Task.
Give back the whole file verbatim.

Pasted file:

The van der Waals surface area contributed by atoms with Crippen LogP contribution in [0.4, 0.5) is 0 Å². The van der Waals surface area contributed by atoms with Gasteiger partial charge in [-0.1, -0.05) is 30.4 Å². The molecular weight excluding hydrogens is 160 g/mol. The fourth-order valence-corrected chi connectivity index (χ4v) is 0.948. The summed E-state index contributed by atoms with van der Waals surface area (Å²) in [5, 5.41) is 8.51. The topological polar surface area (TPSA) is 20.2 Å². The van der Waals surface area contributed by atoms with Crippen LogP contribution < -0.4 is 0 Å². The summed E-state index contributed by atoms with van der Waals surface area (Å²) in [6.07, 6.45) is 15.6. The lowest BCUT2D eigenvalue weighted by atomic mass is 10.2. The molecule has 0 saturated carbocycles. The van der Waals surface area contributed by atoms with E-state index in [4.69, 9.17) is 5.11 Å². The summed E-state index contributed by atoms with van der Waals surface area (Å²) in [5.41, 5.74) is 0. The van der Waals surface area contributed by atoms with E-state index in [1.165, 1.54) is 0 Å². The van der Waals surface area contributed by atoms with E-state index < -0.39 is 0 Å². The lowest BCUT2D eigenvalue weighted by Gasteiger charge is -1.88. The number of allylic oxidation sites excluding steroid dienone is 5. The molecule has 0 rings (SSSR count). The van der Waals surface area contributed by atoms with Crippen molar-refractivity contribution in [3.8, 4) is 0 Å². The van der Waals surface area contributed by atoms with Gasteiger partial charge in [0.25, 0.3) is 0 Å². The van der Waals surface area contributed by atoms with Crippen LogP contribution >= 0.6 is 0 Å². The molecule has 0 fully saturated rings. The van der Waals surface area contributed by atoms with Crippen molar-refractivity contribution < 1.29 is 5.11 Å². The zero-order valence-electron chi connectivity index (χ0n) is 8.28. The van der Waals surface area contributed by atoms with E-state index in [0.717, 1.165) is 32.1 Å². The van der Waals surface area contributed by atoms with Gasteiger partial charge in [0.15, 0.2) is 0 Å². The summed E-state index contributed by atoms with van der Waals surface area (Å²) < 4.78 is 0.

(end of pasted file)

The van der Waals surface area contributed by atoms with Crippen LogP contribution in [0.4, 0.5) is 0 Å². The van der Waals surface area contributed by atoms with Gasteiger partial charge in [-0.1, -0.05) is 30.4 Å². The molecular weight excluding hydrogens is 160 g/mol. The fourth-order valence-corrected chi connectivity index (χ4v) is 0.948. The summed E-state index contributed by atoms with van der Waals surface area (Å²) in [5, 5.41) is 8.51. The topological polar surface area (TPSA) is 20.2 Å². The van der Waals surface area contributed by atoms with Crippen LogP contribution < -0.4 is 0 Å². The summed E-state index contributed by atoms with van der Waals surface area (Å²) in [6.07, 6.45) is 15.6. The lowest BCUT2D eigenvalue weighted by atomic mass is 10.2. The molecule has 0 saturated carbocycles. The van der Waals surface area contributed by atoms with E-state index in [4.69, 9.17) is 5.11 Å². The summed E-state index contributed by atoms with van der Waals surface area (Å²) in [5.41, 5.74) is 0. The van der Waals surface area contributed by atoms with E-state index in [1.165, 1.54) is 0 Å². The van der Waals surface area contributed by atoms with E-state index < -0.39 is 0 Å². The lowest BCUT2D eigenvalue weighted by Gasteiger charge is -1.88. The number of allylic oxidation sites excluding steroid dienone is 5. The molecule has 0 rings (SSSR count). The van der Waals surface area contributed by atoms with Crippen molar-refractivity contribution in [3.8, 4) is 0 Å². The van der Waals surface area contributed by atoms with Gasteiger partial charge in [0.25, 0.3) is 0 Å². The van der Waals surface area contributed by atoms with Crippen LogP contribution >= 0.6 is 0 Å². The molecule has 0 fully saturated rings. The van der Waals surface area contributed by atoms with Crippen molar-refractivity contribution < 1.29 is 5.11 Å². The zero-order valence-electron chi connectivity index (χ0n) is 8.28. The van der Waals surface area contributed by atoms with E-state index in [0.717, 1.165) is 32.1 Å². The van der Waals surface area contributed by atoms with Gasteiger partial charge in [0.15, 0.2) is 0 Å². The summed E-state index contributed by atoms with van der Waals surface area (Å²) < 4.78 is 0.